There are different types of life insurance. Term life insurance is a simple contract. Pay your premiums each month for a specified term and your family will get a death benefit when you pass away. Whole life insurance provides a death benefit too, but the policy doesn’t expire. Universal life insurance is similar to whole life insurance. This type of life insurance doesn’t expire, which makes it “permanent insurance.”

Permanence isn’t the only reason people buy universal life insurance. Whole life insurance is permanent, but the rates tend to be higher, and there’s no flexibility in the price of premiums or how you can invest the cash value. Universal life offers both. Those and other advantages you might not be aware of are outlined below. Here’s why people buy universal life:

Universal life insurance has a cash value.

Universal life insurance builds cash value every time you make a monthly premium payment. That cash value is also the “surrender value” of the policy if you choose to cancel it, and it can be used as collateral if you’re looking to take out a loan.

Premiums and death benefits are flexible.

Universal life insurance contracts are generally structured with more flexibility than other types of life insurance. They often allow the insured to change how much they pay in premiums and adjust the death benefit if they want to. These adjustments will also affect the policy’s cash value but can help the policyholder navigate challenging financial circumstances.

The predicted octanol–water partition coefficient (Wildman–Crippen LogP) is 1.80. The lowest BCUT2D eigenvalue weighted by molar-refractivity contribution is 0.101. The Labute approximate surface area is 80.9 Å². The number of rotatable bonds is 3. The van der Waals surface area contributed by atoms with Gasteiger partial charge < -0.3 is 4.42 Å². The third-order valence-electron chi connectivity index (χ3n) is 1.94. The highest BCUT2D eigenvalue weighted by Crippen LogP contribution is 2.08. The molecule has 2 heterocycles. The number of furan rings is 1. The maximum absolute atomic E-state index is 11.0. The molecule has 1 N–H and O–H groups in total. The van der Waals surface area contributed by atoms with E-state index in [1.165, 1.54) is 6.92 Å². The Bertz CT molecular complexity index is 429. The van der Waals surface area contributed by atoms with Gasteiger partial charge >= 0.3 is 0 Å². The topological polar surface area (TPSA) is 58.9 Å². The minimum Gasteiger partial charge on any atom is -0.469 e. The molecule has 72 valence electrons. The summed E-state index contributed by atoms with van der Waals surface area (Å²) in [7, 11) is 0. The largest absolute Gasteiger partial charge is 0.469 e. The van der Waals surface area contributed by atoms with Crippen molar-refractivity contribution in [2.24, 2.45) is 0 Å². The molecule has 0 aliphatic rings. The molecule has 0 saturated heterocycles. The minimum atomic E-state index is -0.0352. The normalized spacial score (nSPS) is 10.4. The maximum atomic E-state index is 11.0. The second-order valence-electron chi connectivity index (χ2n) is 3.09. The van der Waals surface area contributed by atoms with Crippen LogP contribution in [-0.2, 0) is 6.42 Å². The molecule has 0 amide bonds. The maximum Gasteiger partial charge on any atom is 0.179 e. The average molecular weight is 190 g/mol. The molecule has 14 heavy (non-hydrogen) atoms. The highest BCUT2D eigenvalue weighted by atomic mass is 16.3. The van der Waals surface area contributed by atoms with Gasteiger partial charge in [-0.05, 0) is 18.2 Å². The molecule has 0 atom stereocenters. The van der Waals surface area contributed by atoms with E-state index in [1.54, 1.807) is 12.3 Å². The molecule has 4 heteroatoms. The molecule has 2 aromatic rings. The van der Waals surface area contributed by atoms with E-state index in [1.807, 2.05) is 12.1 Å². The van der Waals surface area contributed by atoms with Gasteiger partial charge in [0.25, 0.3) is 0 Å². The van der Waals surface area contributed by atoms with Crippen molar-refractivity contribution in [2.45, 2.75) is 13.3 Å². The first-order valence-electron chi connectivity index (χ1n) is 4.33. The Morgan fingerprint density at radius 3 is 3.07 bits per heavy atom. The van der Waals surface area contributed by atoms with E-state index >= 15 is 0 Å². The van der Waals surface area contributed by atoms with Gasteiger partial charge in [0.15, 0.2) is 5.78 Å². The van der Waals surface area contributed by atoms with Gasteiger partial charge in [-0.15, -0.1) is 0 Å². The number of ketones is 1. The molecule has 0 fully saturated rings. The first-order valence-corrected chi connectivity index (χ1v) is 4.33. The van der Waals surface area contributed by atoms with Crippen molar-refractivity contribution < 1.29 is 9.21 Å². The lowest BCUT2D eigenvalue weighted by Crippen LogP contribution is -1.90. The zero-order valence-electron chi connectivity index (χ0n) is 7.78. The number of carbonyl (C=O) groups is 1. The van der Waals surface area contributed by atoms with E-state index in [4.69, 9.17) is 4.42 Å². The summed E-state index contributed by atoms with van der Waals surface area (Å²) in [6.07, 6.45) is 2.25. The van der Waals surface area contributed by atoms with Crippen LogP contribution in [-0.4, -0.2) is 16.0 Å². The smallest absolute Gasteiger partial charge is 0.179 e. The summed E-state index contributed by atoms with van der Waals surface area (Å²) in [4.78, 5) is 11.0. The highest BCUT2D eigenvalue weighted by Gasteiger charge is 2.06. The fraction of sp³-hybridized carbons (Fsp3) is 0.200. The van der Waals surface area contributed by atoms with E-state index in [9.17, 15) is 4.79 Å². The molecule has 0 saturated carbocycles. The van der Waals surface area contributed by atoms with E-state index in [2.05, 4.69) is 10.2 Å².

Variable policies offer investment options.

Variable universal life (VUL) insurance policies offer another level of flexibility that’s unavailable with guaranteed universal life (GUL) insurance. Policyholders can choose to invest their cash value in stocks and bonds. You can also buy indexed universal life insurance (IUL) that invests the cash value in index funds that track the S&P 500 or Nasdaq.

Distributions and death benefits are tax-free.

Life insurance premiums are paid with after-tax dollars, so distributions and death benefits are tax-free. This can be particularly useful with universal life insurance because policyholders can withdraw cash without cashing out the policy. There are also no penalties for withdrawing funds, unlike withdrawals from retirement funds which could be costly.

The policy can pay premiums.

You can use the cash value of a universal life insurance policy to pay monthly premiums. This should only be done when necessary because it depletes the policy’s value and could lower the death benefit or surrender/maturity payout. It’s better to pay extra early in the life of the policy to build cash value and then use this feature to pay premiums when you’re retired.

The bottom line

Life insurance companies typically target advertising for universal life insurance for high-net-worth individuals. That doesn’t make it exclusive to them. The flexibility in premiums and the ability to invest the policy’s cash value make universal life a good fit for anyone, regardless of income or asset level. Speak to your local registered insurance agent to learn more.


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